Episode 34: How and Why to Get Every Scene Brimming with Conflict

Episode 34: Today we tackle the single most important element that a story must have: Conflict. What is it? Why is it so important? And how can we get our stories brimming with it?


I’ve noticed an odd thing in the stories of new writers. Often there are two characters that go through the story together. It’s kind of a buddy story. Or maybe it’s the story of a couple in love who go on an adventure together. Or a father and son surviving in the wilderness. Now, there’s nothing wrong with that at all, some of my favorite stories focus on the relationship between just two people. But what happens in these—I hate to say it—amateurish stories is that the two characters are almost indistinguishable from one another. They are such good friends that they talk, feel, and act the same. Or they are such a loving couple that they want the exact same things out of life, they have the same fears and the same hopes. I’ve read stories where you could literally swap the names of these two characters at any time and the story would hold up just fine, and sometimes their two names have appeared literally side-by-side throughout the entire story. Bob-and-Jim did this. Bob-and-Jim did that. These writers haven’t written a story with two characters at all. They’ve written a story with a single character named “Bob-and-Jim” or “Harry-and-Sally.” What’s going on in these stories is a fundamental lack of conflict. And, to a certain extent, a similar lack of conflict might be sneaking its way into our stories as well. Maybe it’s not as obvious as the kinds of stories I was just talking about, but it just might be there just in a more subtle form. I think we all get conflict on a major scale… the arguments, the chase scenes, the battle royale. But I think we all too often miss the subtle conflict that should permeate every scene and every relationship.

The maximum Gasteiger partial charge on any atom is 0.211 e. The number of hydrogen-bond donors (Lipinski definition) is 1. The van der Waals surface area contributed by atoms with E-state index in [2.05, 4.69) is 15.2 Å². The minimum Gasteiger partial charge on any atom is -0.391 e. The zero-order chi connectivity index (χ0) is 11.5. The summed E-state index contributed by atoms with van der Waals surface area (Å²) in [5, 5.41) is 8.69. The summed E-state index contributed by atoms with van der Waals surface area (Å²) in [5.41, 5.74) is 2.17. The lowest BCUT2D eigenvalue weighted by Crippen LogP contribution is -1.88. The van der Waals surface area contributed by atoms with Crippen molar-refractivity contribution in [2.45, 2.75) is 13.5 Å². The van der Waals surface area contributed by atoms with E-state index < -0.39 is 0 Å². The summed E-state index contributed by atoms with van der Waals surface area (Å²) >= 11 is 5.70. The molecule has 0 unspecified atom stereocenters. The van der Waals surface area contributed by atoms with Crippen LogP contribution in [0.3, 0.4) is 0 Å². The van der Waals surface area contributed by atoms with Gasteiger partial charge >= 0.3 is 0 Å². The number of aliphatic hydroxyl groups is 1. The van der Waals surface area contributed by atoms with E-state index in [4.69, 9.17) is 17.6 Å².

I’ve said it before and I’ll say it again. Story IS conflict. And conflict only exists when there is tension. And there should be tension—or conflict—in every single scene of your story. Sometimes it’s big, life-threatening conflict and others times its subtle, under-the-surface conflict, but it absolutely has to be there. Any scene without tension—without conflict—is a scene that has no place in a story. It is, by definition, telling rather than showing. For that reason, it’s absolutely vital to go through your manuscript and amp up the tension wherever possible. Watch for moments when you have characters in agreement with each other, especially if they are agreeing on a deeper level than just making a similar decision. Now that’s a little ambiguous, I think. Let’s get specific to see how it works on a scene level.